1001 Children's Books You Must Read Before You Grow Up discussion

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Monthly Book Club > January 2018 - Harold and the Purple Crayon

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message 1: by Manybooks, Active moderator (last edited Jan 01, 2018 02:16AM) (new)

Manybooks | 220 comments Mod
For January, I have decided I might as well create a thread for the picture book that won the fourth place in the recent voting, namely for Crocket Johnson's Harold and the Purple Crayon, a simply but brilliant in its very simplicity picture book about young Harold and how he uses his purple crayon to both have adventures and draw himself out of precarious situations. If you are considering joining in, happy reading (and again, no demands on my part with regard to spoiler tags, in fact, as usual, the only rule I do have is being respectful towards people's likes and/or dislikes).

And Happy New Year, everyone!!


message 2: by Manybooks, Active moderator (last edited Jan 04, 2018 07:09PM) (new)

Manybooks | 220 comments Mod
After finally having had a chance to read Crocket Johnson's Harold and the Purple Crayon (which I unfortunately never did get a chance to actually and actively encounter during my own childhood, although I had heard of its existence), and what in my humble opinion makes this timeless classic so very much and inherently, lastingly special is that with the simplicity of the accompanying illustrations, the author/illustrator shows children (no, he actually shows EVERYONE) that imagination and even artistic imagination does NOT need to be realism-based, does not need to be three dimensional, and most certainly does not ever really need to be painterly, as Harold's artistic adventures with his ubiquitous all purpose crayon are depicted as simple line drawings, expressive, evocative, adventurous, but in no way overly involved and with too many minute details (stick figure like renderings that most of us, and even those of us with imagination, and appreciation for art but not really all that much if any talent for drawing, painting and the like could more than likely manage easily enough).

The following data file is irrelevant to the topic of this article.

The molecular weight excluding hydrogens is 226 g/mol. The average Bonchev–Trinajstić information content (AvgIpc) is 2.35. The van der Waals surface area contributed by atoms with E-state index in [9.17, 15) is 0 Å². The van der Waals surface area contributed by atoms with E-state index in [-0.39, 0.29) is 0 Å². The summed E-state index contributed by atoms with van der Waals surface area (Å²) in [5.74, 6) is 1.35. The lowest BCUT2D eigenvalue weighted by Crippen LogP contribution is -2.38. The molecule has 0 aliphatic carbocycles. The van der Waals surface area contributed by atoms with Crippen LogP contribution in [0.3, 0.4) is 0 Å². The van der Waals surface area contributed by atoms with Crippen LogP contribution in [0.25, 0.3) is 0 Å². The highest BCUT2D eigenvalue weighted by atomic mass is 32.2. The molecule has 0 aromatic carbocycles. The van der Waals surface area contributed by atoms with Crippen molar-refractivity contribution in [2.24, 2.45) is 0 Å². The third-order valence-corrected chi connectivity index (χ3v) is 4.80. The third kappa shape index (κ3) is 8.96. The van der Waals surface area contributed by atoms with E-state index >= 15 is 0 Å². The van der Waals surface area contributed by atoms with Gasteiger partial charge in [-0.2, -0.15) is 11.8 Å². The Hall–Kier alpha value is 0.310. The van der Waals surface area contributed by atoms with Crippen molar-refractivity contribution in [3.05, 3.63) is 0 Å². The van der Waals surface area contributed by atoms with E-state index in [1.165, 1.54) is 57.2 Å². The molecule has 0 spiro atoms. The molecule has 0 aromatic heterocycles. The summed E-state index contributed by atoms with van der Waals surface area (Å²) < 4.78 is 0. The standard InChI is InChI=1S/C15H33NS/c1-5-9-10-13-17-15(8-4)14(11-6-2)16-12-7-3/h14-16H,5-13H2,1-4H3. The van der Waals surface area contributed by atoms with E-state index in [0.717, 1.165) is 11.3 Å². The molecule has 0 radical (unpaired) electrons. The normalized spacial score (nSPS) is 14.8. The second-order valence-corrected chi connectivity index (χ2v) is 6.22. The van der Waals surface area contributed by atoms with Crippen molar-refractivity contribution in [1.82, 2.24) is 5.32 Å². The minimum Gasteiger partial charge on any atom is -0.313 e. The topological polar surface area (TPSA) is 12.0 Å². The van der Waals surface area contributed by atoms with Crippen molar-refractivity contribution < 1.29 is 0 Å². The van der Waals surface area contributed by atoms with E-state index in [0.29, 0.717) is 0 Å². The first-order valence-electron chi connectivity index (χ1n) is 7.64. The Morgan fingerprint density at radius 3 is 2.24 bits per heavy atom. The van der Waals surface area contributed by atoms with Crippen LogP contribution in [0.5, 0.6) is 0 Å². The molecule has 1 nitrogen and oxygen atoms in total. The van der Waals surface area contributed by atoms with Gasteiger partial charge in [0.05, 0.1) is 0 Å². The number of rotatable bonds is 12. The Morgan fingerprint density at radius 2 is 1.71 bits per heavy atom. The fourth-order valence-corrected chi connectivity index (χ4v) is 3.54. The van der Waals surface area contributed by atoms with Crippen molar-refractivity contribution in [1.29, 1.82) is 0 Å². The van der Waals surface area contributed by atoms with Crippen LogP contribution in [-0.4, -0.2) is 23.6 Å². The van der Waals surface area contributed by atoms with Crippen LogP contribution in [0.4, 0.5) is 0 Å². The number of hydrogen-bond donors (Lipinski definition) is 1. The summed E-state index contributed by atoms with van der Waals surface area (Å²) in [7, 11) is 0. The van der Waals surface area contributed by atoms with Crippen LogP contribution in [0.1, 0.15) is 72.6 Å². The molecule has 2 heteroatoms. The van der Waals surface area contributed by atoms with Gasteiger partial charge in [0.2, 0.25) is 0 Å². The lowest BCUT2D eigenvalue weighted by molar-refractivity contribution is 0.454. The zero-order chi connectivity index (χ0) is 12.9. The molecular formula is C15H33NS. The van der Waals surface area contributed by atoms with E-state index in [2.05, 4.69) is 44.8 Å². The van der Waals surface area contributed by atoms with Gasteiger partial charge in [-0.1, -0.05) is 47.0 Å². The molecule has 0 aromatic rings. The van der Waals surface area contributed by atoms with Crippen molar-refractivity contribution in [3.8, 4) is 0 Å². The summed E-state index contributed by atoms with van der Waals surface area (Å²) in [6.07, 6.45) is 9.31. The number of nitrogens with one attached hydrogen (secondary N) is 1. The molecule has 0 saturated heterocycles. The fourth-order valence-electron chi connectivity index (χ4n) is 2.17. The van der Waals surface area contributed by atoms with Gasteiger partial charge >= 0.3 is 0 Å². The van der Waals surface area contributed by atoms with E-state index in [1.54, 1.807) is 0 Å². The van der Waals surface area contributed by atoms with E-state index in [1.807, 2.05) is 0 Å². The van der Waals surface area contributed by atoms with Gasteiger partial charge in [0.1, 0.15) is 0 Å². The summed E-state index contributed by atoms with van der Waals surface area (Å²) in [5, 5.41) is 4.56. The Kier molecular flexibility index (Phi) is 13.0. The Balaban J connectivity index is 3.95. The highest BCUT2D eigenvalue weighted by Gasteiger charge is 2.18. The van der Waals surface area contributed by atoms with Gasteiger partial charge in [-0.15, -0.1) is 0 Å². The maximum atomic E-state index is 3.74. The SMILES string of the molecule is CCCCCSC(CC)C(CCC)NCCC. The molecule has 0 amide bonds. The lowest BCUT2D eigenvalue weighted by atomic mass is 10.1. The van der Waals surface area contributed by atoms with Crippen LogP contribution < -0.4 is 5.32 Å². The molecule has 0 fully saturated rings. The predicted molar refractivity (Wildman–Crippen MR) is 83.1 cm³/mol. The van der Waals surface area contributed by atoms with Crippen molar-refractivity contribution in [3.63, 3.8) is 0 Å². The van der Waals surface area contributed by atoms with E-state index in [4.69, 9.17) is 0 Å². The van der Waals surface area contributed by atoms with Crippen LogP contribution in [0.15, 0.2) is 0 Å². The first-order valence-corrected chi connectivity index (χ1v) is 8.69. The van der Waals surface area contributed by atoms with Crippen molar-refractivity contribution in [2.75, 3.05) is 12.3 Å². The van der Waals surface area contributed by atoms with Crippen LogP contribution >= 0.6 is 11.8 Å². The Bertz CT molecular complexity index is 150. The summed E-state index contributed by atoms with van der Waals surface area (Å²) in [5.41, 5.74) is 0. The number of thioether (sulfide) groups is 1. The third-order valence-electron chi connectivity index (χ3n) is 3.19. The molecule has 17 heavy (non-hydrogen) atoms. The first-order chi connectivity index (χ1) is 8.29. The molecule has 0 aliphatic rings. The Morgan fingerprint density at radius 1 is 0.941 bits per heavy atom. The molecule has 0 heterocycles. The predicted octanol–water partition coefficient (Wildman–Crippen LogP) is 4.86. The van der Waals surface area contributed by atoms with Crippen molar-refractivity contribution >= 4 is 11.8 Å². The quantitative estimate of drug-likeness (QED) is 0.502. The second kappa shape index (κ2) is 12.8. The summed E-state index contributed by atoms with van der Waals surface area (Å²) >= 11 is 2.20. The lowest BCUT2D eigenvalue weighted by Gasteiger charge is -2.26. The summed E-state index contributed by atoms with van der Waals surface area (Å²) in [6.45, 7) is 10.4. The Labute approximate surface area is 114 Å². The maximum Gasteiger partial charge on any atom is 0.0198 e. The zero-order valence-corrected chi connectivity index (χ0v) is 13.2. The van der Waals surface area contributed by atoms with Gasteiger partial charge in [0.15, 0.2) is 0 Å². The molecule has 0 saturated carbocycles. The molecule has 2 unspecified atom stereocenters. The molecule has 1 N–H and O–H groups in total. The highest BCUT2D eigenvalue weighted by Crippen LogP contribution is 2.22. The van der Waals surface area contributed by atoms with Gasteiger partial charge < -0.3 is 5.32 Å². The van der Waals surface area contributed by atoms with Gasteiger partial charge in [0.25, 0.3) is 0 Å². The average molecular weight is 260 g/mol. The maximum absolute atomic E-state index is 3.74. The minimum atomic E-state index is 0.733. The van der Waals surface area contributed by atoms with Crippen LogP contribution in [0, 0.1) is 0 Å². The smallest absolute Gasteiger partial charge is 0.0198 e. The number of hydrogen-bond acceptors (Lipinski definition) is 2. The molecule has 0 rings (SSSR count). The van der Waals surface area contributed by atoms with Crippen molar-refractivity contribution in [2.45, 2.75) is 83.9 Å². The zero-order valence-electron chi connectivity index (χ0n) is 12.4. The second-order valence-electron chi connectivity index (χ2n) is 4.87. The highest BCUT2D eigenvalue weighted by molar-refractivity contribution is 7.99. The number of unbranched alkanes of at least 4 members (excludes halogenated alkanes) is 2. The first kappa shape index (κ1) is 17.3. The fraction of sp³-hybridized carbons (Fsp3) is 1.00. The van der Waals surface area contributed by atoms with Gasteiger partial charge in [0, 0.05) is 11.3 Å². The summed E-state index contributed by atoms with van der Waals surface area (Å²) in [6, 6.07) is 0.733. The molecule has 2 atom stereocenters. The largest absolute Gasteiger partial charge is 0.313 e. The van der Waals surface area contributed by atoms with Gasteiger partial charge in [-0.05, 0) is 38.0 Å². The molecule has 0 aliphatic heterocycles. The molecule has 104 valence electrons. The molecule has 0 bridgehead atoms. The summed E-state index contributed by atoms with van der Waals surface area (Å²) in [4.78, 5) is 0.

And aside from the sweet, engagingly fun act of reading Harold and the Purple Crayon (either as an independent reader or perusing it with a child or a group of children), of showing, of demonstrating how Harold uses his very active imagination, uses his special purple crayon to create his own imaginative world of whimsy, adventure and even delicious treats, one can of course also make use of the very premise of Crocket Johnson's classic to encourage children (either at home or in the classroom) to create their own drawn purple crayon (or whatever coloured crayon) imaginative adventure storyboards, to read and perhaps even to present, to show and tell. Highly recommended and just so much potential fun (as in my opinion Harold and the Purple Crayon simply begs to be imitated, to be used as a blueprint for playtime and whimsical storytelling, but perhaps it might also and equally be worthwhile if not necessary making sure that especially toddlers do not end up initiating Harold too closely by drawing on the walls)!


message 3: by Sarah Beth (new)

Sarah Beth (sarah_beth) | 9 comments I too had never read this book as a child. I have heard of it of course. I thought the story was somewhat reminiscent of Where the Wild Things Are. Harold sneaking out of bed at night for an adventure in his imagination. The illustrations of the simple purple lines lets the reader imagine the scene with just a hint of what Harold is drawing. It is a very creative approach to story-telling and it certainly has a place in this list.


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